Some studies yield clear and pronounced results. They boast sample sizes large enough to override concerns about generalizability and are designed and executed with unnerving precision. The study in question, an exploration of altered states of consciousness during extreme rituals, is not one of them: It was small and only sort of corroborated its hypothesis. But, it's a gem.
To explore extreme rituals, researchers from Northern Illinois University, UT Dallas and Georgia State University attended a 3.5-hour piercing ceremony called The Dance of Souls or, for our purposes, just the Dance, which takes place on the last day of the annual Southwest Leather Conference. The four-day BDSM "conference," per the SWLC FAQ page, is about "merging our leather sexuality with leather spirituality. We're about being real and authentic in the moment and embracing and celebrating our fetishes and desires...Come with an open mind and do not hesitate to ask questions. Also come for the hot leather sex!"
In a paper published this month in PLOS One, study authors described an altered state of consciousness as "a qualitative alteration in the overall patterns of mental functioning so that the experiencer feels that his/her operations of consciousness are radically different from ordinary functioning." Real-life examples of these near-transcendental experiences include meditation, hypnosis, drug-induced states, runner's high and spiritual possession.
Other researchers have sought to investigate altered states of consciousness by studying extreme rituals, including fire-walking. But few have done so using empirical measures in a natural (rather than lab) setting. And, few have included people involved in rituals in different capacities, e.g., both the people traversing embers and the spectators. The Dance presented an opportunity to do both.
"The decision to study the Dance of Souls was an extension of our team's broader research agenda of studying the psychological and physiological effects of engaging in BDSM activities," said study co-author Ellen Lee via email. "We wanted to investigate an event where people undergo painful stimulation but sexuality is not emphasized. Some of our other work suggests that people may experience altered states of consciousness when engaging in BDSM, and we wanted to see if similar results would be found during an extreme ritual."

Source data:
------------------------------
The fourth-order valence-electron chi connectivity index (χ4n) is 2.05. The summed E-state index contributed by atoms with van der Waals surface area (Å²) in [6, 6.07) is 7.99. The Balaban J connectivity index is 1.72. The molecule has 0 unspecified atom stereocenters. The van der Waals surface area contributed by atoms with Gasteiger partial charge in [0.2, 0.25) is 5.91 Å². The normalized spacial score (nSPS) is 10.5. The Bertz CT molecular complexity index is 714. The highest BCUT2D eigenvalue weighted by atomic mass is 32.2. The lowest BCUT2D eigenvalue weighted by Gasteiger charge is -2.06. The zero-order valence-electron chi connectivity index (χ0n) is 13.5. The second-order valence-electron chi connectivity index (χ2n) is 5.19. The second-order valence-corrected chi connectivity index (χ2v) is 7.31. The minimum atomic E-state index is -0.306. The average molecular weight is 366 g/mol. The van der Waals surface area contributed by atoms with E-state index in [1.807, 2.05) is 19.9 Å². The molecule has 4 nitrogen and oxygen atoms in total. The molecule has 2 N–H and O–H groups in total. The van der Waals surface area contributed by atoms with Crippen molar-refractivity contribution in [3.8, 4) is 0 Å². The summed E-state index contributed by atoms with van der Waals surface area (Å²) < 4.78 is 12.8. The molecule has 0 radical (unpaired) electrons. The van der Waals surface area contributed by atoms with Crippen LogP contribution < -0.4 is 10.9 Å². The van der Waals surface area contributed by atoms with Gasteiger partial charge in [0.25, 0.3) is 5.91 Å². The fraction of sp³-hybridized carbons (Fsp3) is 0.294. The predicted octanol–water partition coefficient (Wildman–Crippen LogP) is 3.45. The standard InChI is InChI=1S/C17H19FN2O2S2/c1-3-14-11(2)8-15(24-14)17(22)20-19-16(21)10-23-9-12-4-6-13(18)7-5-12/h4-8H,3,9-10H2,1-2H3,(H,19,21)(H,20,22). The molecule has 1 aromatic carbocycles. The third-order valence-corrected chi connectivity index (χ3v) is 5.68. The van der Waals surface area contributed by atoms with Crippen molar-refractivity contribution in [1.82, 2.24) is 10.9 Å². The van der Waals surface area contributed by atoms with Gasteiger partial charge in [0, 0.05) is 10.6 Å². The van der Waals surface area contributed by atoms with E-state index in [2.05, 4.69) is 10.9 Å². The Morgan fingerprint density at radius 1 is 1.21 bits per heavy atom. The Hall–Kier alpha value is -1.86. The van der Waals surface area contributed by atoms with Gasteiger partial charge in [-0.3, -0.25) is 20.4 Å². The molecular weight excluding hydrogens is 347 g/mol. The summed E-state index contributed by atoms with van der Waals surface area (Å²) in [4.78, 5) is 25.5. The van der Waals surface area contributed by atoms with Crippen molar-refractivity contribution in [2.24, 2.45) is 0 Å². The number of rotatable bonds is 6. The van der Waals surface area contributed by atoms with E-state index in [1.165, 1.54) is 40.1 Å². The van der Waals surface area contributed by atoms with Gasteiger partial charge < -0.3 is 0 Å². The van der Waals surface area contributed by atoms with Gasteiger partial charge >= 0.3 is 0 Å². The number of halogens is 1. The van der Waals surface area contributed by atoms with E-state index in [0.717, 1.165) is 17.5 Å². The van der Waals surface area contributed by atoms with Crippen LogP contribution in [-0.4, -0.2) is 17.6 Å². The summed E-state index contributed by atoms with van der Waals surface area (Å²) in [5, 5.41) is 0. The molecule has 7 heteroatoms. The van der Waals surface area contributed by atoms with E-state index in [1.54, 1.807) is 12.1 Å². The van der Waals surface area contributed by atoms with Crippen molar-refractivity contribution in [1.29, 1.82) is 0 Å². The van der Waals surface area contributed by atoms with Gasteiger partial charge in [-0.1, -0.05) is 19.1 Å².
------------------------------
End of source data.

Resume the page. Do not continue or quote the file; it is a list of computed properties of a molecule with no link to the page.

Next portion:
So, researchers descended on a Phoenix ballroom, festooned in piercing stations, to understand the shifting mental states of 83 people who assembled to get pierced, pierce others and facilitate the revelry with drumming, dancing, whoo-ing and the like. The Dance piercings are temporary, shot through flesh in mid-afternoon and ripped out by 6 p.m. And they're not exactly starter studs; piercings included rings, hooks and gages weighed down by filaments, weights and ropes, connected both to other paticipants and to a "central structure" against which they pulled. Fun!
The prediction? Participants' states of consciousness would change in a few different ways, depending somewhat on their roles. All participants (pierced, piercing and other), researchers surmised, would experience a state aligned with "transient hypofrontality," which means that pre-frontal brain regions (responsible for logic-driven cognitive functions) take a break, prompting changes in perceptions of reality, including time distortions and social disinhibition. Transient hypofrontality is the proposed brain mechanism underlying daydreaming and runner's high. Also, it's theorized that this break from rational thought can reduce pain, induce peacefulness and make people feel like they're floating.